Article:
Why Reconstruction Matters After this Election | Social Studies Education | Scoop.it
Understanding the history of the Reconstruction era can help students make sense of current events after the most recent presidential election.
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Rich Web Resources to Raise Cultural Awareness

Rich Web Resources to Raise Cultural Awareness | Social Studies Education | Scoop.it
Curtis Chandler looks at how educators can help students become more aware, understanding and appreciative of other kids and cultures, using rich web resources.
Kristen McDaniel's insight:
Another great article from MiddleWeb - this one on using the internet to raise cultural awareness.  I love the comparison of pictures on ancient Egypt, having students look at the foci of each - and then finding current examples, and even an Egyptian student.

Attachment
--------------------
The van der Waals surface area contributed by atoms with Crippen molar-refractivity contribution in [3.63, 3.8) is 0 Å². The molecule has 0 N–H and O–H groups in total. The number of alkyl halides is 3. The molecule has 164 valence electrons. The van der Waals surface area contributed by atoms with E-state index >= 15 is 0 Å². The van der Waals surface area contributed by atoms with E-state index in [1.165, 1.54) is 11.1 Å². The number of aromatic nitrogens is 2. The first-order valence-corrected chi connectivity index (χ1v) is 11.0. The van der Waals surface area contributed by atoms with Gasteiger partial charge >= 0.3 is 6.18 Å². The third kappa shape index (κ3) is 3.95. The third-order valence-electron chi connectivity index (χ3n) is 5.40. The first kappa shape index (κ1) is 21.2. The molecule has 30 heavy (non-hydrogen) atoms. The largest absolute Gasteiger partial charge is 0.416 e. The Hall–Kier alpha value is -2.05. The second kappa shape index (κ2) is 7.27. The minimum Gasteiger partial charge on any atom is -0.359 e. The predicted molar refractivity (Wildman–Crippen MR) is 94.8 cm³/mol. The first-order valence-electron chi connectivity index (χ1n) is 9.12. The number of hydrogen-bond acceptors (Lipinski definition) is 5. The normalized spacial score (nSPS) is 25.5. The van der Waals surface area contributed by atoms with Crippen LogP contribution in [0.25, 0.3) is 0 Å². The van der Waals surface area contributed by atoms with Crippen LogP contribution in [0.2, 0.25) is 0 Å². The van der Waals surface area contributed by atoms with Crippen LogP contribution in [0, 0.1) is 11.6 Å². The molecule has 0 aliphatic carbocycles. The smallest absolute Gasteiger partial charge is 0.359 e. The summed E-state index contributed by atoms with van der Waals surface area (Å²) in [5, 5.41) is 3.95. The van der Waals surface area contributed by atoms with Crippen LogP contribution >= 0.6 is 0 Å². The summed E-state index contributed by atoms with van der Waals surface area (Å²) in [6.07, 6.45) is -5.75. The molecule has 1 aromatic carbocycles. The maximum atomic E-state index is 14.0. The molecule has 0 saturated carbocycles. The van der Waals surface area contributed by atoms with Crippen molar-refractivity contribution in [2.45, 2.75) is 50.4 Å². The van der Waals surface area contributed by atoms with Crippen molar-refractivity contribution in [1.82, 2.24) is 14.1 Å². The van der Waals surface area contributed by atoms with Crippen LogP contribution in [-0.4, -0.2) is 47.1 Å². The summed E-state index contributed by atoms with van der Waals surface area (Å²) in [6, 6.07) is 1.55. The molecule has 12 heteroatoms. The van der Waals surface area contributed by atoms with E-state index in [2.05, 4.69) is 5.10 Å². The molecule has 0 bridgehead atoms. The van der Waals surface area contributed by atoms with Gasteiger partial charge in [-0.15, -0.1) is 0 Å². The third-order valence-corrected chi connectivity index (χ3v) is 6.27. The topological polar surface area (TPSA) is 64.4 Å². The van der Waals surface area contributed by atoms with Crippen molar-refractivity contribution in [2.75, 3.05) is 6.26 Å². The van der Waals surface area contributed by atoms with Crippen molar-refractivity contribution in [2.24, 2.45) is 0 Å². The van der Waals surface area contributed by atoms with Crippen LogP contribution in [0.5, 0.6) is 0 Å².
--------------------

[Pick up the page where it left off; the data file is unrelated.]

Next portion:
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Confronting Racist Objects

Confronting Racist Objects | Social Studies Education | Scoop.it
Millions of racist objects sit in the homes of everyday Americans. Here are some of your stories about reconciling, reclaiming and reinterpreting them.
Kristen McDaniel's insight:
This is a really interesting article looking at - what do we do with racist objects and memorabilia?  Incredibly thought-provoking.
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How (Almost) Everyone Failed to Prepare for Pearl Harbor

How (Almost) Everyone Failed to Prepare for Pearl Harbor | Social Studies Education | Scoop.it
UNITED STATES The attack on Pearl Harbor, 75 years ago this week, was the worst day in the U.S. Navy’s history and the shock of a lifetime for just about any American who had achieved the age of memory.
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11 Facts About Food Deserts